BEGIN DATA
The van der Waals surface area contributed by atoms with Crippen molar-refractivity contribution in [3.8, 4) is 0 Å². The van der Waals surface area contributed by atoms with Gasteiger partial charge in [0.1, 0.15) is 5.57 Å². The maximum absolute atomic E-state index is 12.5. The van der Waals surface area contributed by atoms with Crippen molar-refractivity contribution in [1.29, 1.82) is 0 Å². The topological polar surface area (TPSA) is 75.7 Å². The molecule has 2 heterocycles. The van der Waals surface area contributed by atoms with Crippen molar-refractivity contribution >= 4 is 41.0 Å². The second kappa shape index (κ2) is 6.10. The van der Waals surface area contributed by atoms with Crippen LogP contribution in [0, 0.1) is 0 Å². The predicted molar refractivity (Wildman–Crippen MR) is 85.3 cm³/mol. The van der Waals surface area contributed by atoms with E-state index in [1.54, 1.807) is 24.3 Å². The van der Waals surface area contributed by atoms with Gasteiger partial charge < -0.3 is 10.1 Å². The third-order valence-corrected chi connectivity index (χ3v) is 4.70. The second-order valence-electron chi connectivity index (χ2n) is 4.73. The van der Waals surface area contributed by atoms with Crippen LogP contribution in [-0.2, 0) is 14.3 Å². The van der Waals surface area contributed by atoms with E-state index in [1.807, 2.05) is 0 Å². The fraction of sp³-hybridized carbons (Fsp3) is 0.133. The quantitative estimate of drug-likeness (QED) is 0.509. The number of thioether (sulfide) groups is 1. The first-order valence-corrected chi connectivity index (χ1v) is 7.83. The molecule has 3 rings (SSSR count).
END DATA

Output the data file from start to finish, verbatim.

The van der Waals surface area contributed by atoms with Crippen molar-refractivity contribution in [3.8, 4) is 0 Å². The van der Waals surface area contributed by atoms with Gasteiger partial charge in [0.1, 0.15) is 5.57 Å². The maximum absolute atomic E-state index is 12.5. The van der Waals surface area contributed by atoms with Crippen molar-refractivity contribution in [1.29, 1.82) is 0 Å². The topological polar surface area (TPSA) is 75.7 Å². The molecule has 2 heterocycles. The van der Waals surface area contributed by atoms with Crippen molar-refractivity contribution >= 4 is 41.0 Å². The second kappa shape index (κ2) is 6.10. The van der Waals surface area contributed by atoms with Crippen LogP contribution in [0, 0.1) is 0 Å². The predicted molar refractivity (Wildman–Crippen MR) is 85.3 cm³/mol. The van der Waals surface area contributed by atoms with E-state index in [1.54, 1.807) is 24.3 Å². The van der Waals surface area contributed by atoms with Gasteiger partial charge < -0.3 is 10.1 Å². The third-order valence-corrected chi connectivity index (χ3v) is 4.70. The second-order valence-electron chi connectivity index (χ2n) is 4.73. The van der Waals surface area contributed by atoms with Crippen LogP contribution in [-0.2, 0) is 14.3 Å². The van der Waals surface area contributed by atoms with E-state index in [1.807, 2.05) is 0 Å². The fraction of sp³-hybridized carbons (Fsp3) is 0.133. The quantitative estimate of drug-likeness (QED) is 0.509. The number of thioether (sulfide) groups is 1. The first-order valence-corrected chi connectivity index (χ1v) is 7.83. The molecule has 3 rings (SSSR count).